LAMPa Joins Rally for Fair Education Funding
HARRISBURG (MAY 2, 2016) – As state lawmakers return from the primary election to focus on the 2016-’17 state budget, LAMPa advocates, local school officials, parents, and others from the Campaign for Fair Education Funding rallied in the state Capitol to call for $400 million more in public school funding to be driven through the state’s new fair education funding formula.
The Rev. Dennis Ritter, LAMPa policy council member and former Kutztown Area school board member, urged the governor and legislature to make the formula permanent and to drive enough dollars through it to remediate the damage done by years of cuts and inequitable funding.
“The bipartisan state Basic Education Funding Commission’s proposal of a new school funding formula, if permanently adopted and adequately funded, would end these inequities and create a fairer basis for school funding among districts throughout the state,” Ritter said. “Its permanent adoption would be a major win for all of Pennsylvania’s students, wherever they live and would help our state live up to the name “Commonwealth.” ”
More than 200 Pennsylvanians from across the state – from western Beaver County along the Ohio border to Delaware County in the southeast – filled the Capitol rotunda to demonstrate what students in many rural, suburban and urban school districts are experiencing because of the state’s historically inequitable school funding system: packed elementary school classrooms; reductions in bus routes; outdated technology; and teachers being shuffled from one classroom to another, which impacts learning because the subject matter might fall out of their area of expertise.
The Rev. Carl D. Shankweiler, Secretary, Northeastern Pennsylvania Synod and board member of Tri-Valley School District, was among those holding signs in the rotunda expressing pleas from schoolchildren.
“Serving on a school board in a small rural district that has needed to cut many valuable programs can at times be depressing and leave a person feeling powerless, ” Shankweiler said. “The May 2 rally by the Campaign for Fair Education Funding showed me that we are not alone. We are supported by a vast network of persons and organizations who also see the need for a fair, dependable income stream to all Pennsylvania schools. I thank Lutheran Advocacy Ministry in Pennsylvania for being involved in this effort and for helping me to become more involved.”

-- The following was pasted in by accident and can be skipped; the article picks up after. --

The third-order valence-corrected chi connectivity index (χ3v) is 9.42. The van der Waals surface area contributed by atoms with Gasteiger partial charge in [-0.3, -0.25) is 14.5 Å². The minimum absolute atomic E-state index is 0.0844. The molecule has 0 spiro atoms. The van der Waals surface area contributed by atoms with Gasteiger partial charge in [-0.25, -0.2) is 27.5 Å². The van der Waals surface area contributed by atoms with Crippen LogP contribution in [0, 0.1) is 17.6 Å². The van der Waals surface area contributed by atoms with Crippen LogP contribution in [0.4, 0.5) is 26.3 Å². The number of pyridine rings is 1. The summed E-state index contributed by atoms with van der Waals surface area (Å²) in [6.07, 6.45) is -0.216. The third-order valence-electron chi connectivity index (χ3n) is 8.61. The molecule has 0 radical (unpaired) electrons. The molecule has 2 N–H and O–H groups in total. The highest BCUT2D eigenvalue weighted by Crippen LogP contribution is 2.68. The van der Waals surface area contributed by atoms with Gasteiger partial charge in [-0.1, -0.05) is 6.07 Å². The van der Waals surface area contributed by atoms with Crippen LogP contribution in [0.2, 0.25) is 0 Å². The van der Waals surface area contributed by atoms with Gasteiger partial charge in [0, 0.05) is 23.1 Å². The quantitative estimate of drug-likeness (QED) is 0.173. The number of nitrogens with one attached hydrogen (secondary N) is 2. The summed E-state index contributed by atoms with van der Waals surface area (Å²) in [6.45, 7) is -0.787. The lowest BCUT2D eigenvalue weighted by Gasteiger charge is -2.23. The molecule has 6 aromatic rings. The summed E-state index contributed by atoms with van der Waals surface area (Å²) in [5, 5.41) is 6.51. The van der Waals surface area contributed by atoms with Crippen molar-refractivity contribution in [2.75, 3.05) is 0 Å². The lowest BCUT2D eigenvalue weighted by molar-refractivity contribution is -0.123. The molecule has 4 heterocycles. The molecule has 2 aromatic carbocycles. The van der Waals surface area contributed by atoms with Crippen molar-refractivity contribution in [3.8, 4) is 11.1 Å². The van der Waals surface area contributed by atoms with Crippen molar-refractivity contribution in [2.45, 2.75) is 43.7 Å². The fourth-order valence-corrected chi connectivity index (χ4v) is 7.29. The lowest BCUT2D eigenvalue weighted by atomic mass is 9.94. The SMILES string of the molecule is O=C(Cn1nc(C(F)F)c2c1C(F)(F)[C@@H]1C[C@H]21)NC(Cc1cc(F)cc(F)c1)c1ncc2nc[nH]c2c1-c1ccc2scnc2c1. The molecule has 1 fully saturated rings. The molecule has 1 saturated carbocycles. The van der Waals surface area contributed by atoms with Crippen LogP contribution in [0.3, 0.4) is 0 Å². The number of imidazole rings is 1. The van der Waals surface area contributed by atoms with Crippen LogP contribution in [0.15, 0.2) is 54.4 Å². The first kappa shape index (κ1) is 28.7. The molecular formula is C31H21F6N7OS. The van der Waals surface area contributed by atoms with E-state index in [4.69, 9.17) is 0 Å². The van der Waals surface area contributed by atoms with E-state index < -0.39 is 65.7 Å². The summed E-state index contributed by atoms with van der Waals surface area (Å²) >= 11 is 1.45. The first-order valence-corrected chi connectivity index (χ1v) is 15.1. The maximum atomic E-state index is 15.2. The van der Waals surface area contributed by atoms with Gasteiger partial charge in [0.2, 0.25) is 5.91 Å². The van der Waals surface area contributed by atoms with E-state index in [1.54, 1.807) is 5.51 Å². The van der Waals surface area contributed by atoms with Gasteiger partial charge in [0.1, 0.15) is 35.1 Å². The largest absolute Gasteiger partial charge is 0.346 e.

While voicing support for the state’s enactment of a fair school funding formula for this year that distributes education dollars based on objective factors like student enrollment and need, rally goers and the Campaign’s more than 50 organizational members agree that the state’s school funding crisis is not over.
Noting that it took years without a public school funding formula for the state’s funding gap between wealthy and poor schools to grow to be the widest of any state in the country, Campaign members said that sustainable, predictable and long-term investment in public schools, using the new school funding formula, is needed to make sure all students – no matter where they live – can succeed in school and meet the state’s academic standards.
“An equitable basic education funding system is good for students and the state’s economy, but if the state continues to limit funding increases to the level approved in this year’s budget, infants in their cribs today will be out of high school by the time we achieve a fully-funded and fair public school funding system in Pennsylvania,” said Joan Benso, President and CEO of Pennsylvania Partnerships for Children (PPC).
Jody Sperry, school board president of Conneaut School District in rural Crawford County, spoke about how districts are being forced to limit spending, to the detriment of students.
“Classes that prepare students for the new millennium may have to be eliminated as we return to just the basics said,” said Sperry. “Ask any employer if the basics prepare a student for their workforce in the 21st century.”
The Campaign’s mission is to educate lawmakers and the public about the fact that the amount of money available to educate a child in Pennsylvania is insufficient and varies widely, depending on where each child happens to live. It is calling for the funding formula adopted by the bipartisan Basic Education Funding Commission, which was enacted for the current fiscal year, to be adopted on a more permanent basis, for state budget increases to ensure that the new formula is adequately funded, and for lawmakers to find the revenues needed to support those investments in Pennsylvania’s students that will pay dividends for all Pennsylvanians in the years to come.
Follow the Campaign for Fair Education Funding and contact LAMPa to become engaged!